The capillary action experiment, involving placing a white carnation in colored water, and watching the color rise, through the stem, into the flower, is one of those old, tried, and true experiments, that I've noticed most of us fail at.
I have to admit to failing at it several times over the last few years. A fact, that was particularly frustrating to me, because I was sure we made it work, the first time we tried it, back when T was somewhere around three.
I wanted the younger children to get the whole wow! effect, that I remembered. But instead, for some reason, although we got some results, they were generally dismal - just the tiniest hint of color making it out to the tips of the petals.
Then, I read (and I have no idea where), that the trick is to use more food coloring.
So, last night when I happened on white carnations at the grocery store, I snatched them up, to try again. This time, we used a lot of food coloring - A LOT - as in 1 tablespoon per quarter cup of water. I was running low on red food coloring, so my attempt at red, and orange, had slightly less food coloring, but the blue, green, purple (which we had in an already mixed form), and yellow, received the entire dose.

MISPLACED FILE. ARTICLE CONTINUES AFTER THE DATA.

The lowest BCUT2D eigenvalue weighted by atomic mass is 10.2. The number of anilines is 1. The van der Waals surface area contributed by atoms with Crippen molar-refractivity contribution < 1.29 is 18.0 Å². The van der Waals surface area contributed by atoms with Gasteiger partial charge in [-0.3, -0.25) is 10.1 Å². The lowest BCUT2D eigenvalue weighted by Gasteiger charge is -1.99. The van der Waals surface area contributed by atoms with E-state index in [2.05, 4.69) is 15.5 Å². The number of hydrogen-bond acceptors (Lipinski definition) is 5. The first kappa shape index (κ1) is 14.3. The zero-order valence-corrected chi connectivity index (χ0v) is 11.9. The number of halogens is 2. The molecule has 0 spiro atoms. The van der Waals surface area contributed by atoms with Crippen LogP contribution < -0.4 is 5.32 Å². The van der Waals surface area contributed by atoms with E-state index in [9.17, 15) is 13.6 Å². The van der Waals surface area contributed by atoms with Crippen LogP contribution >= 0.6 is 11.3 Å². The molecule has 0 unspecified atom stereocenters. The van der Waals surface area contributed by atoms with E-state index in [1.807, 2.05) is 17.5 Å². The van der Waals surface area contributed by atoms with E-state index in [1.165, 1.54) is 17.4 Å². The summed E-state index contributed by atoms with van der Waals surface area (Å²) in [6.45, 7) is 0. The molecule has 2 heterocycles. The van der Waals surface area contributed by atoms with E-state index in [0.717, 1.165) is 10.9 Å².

Within an hour, we were seeing results.
And this morning - success!!!
It was interesting to watch the orange, and purple. Blue, and yellow rise much faster than the red. And, while our red is not as RED as it might of be, next to the other bright colors, the pink is still pretty.
It's amazing how much more attentively children will listen to a lesson on transpiration, cohesion of water molecules, and capillary action, after being wowed by a bright rainbow bouquet.
Check out Steve Spangler's site for an easy to digest, scientific explanation of this experiment.
And, don't forget, that Sunday there will be lots more science fun for children to be found, over at Adventures in Mommydom's Science Sunday link-up.
It's great to be a homeschooler.